Add “small but mighty” to the attributes of community banks, those financial institutions that have seen their ranks eroded by decades of consolidation, declining rural populations and, more recently, increasing regulatory oversight.
That was one takeaway from a Friday morning discussion at Creighton University about the future of smaller local banks, led by Esther George, president and CEO of the Federal Reserve Bank of Kansas City.
George, a longtime employee of the central bank, oversees activity in the Fed’s 10th District and is also a member of the Federal Open Market Committee, the body charged with steering U.S. monetary policy.
Balancing the paramount implications of policy decisions she helps to shape, George said the nation’s smallest banks retain a pivotal role in the vitality of communities they serve.
“You often get the question of whether community banking is some kind of a nostalgic notion, but the U.S. economy depends heavily on the kind of lending that community banks are involved with,” George told a gathering of the Omaha Business Ethics Alliance on Friday.
That kind of lending — to small businesses and farmers, in particular — is especially critical in the states included in the Fed’s 10th District, which stretches from Wyoming through Nebraska to Oklahoma.
George emphasized the “real economic impact” of community banks that help fuel the nation’s agricultural economy while keeping local communities alive. Eight of the top 100 farm lenders in the country are based in Nebraska.
Community banks like York’s Cornerstone Bank and Midwest Bank in Pierce find themselves among ag-lending heavyweights that include First National Bank of Omaha, Bank of the West and Wells Fargo, the runaway No. 1.
“When you think about the ag economy, we are disproportionately blessed with that in this part of the country, and you’ll find that community banks are significant lenders in that space,” George said.
Community banking dominated the morning discussion, but George responded to various questions from audience members.
» On the Fed’s low-interest rate policies: “Cheap credit is designed to get people to borrow, to buy, to get the economy going, but it also has side effects. It punishes savers in the process. If you do that for a year, 18 months, two years, some would argue that balances out. When you do it for six or seven years, it creates concerns.”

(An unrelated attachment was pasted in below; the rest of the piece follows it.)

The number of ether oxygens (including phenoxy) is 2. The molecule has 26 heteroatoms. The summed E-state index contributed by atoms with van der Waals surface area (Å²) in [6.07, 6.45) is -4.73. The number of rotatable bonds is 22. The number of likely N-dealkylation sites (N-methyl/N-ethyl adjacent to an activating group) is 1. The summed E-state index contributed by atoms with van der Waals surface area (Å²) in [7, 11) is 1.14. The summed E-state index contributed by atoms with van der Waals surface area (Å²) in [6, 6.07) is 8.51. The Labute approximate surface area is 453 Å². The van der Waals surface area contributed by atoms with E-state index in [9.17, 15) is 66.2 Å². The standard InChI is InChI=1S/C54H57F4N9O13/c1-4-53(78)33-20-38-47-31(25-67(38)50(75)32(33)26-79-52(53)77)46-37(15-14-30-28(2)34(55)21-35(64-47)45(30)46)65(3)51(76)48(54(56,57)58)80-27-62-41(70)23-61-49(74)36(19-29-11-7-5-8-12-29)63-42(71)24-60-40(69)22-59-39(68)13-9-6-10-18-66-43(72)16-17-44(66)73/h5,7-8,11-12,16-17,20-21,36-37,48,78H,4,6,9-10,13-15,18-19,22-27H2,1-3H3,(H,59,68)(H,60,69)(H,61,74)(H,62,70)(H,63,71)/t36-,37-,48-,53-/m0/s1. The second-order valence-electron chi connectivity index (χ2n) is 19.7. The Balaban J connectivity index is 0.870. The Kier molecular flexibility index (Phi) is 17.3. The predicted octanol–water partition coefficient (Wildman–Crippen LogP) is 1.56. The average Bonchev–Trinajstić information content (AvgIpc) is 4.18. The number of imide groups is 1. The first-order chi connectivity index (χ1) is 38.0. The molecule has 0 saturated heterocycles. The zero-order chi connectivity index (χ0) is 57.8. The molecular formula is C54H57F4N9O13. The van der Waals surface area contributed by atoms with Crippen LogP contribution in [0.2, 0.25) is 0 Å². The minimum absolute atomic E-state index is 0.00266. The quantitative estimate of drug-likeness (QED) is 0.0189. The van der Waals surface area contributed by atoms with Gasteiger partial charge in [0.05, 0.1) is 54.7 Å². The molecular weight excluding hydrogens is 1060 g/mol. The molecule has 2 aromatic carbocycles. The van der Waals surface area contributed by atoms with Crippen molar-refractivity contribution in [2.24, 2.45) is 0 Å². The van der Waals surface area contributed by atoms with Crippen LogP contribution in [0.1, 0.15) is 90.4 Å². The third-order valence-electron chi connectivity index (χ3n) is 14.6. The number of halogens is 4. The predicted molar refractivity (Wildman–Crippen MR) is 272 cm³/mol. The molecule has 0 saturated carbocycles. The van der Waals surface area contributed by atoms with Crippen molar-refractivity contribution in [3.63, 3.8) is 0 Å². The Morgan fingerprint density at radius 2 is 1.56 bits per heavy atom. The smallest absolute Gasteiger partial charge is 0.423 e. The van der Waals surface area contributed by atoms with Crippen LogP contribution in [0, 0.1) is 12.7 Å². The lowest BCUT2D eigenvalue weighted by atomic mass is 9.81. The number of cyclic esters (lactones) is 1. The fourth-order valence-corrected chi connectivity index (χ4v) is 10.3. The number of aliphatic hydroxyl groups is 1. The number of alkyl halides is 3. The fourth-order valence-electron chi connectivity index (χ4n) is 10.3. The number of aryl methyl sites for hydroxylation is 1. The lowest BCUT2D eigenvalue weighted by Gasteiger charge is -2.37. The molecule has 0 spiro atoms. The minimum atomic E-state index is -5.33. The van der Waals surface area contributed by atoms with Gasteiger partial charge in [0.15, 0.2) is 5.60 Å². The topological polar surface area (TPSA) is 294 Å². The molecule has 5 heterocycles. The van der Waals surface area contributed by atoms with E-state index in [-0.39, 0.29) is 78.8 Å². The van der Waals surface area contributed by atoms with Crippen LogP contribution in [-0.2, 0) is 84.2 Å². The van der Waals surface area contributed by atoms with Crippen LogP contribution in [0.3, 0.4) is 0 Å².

» On volatility in the agriculture sector: “It’s likely we see some softening in the regional economy but we’ll see how it plays out. I’m not panicked that we won’t be able to adjust to this. ... This is a history of how ag works in the U.S.”
» On the ramifications of technology: “Technology allows us to do things in a different way, and I would argue it has really outpaced how we understand its consequences. There are people today that don’t want to walk into a physical facility. ... But there are issues that come with that, and you see that as soon as people have a problem and they immediately want help.”
» On “too big to fail” institutions: “We have yet to assure ourselves that institutions are not too big to fail in this country and we saw what it cost. It cost us millions and millions of jobs in this country and lost productivity and growth. ... We know that in a capitalistic system, if we’re going to have the kind of market-based economy that allows winners and losers, you can’t codify too big to fail. I think that remains an outstanding issue and we have to address that for the health of the economy going forward.”
Bankers in attendance said institutions serving rural communities feel the same pains as businesses and schools working to stay vital.
Depopulation not only stresses balance sheets and enrollment figures, it also puts a strain on recruiting and retaining banking talent, said Robert Dalrymple, executive vice president of the Midwest division of San Francisco-based Bank of the West.
More than half of all rural counties in the U.S. lost population between 1980 and 2010, according to a recent report by the Federal Deposit Insurance Corp. The Great Plains region, which includes Nebraska, has been the most adversely affected by the trend.
In many places like Newman Grove, a town of about 725 residents in northeast Nebraska, a single bank serves the entire community.
Just as rural business owners struggle to find and hold on to successors lured away by the trappings of metropolitan areas, so do bankers.
Jeffrey Gerhart, chairman of the Bank of Newman Grove, said his bank’s succession plan is on solid ground. “But that’s not the case for all banks,” he said.
The Fed’s George knows rural issues. She grew up in rural Faucett, Missouri, an unincorporated community between Kansas City and St. Joseph. And she spent much of the 1980s as a bank examiner for the 10th District during the financial crises of that era.
Her proximity to community banks throughout her life has helped influence her outspoken policy opinions on matters like the central bank’s interest rate actions following the most recent financial crisis.
“Certainly, your experiences influence your views. I’ve seen how banks serve communities and how those communities are affected when they fail,” George said. “Smaller banks need the same discipline as the largest banks, but you don’t want to increase consolidation through more regulations. That’s not an outcome we want.”
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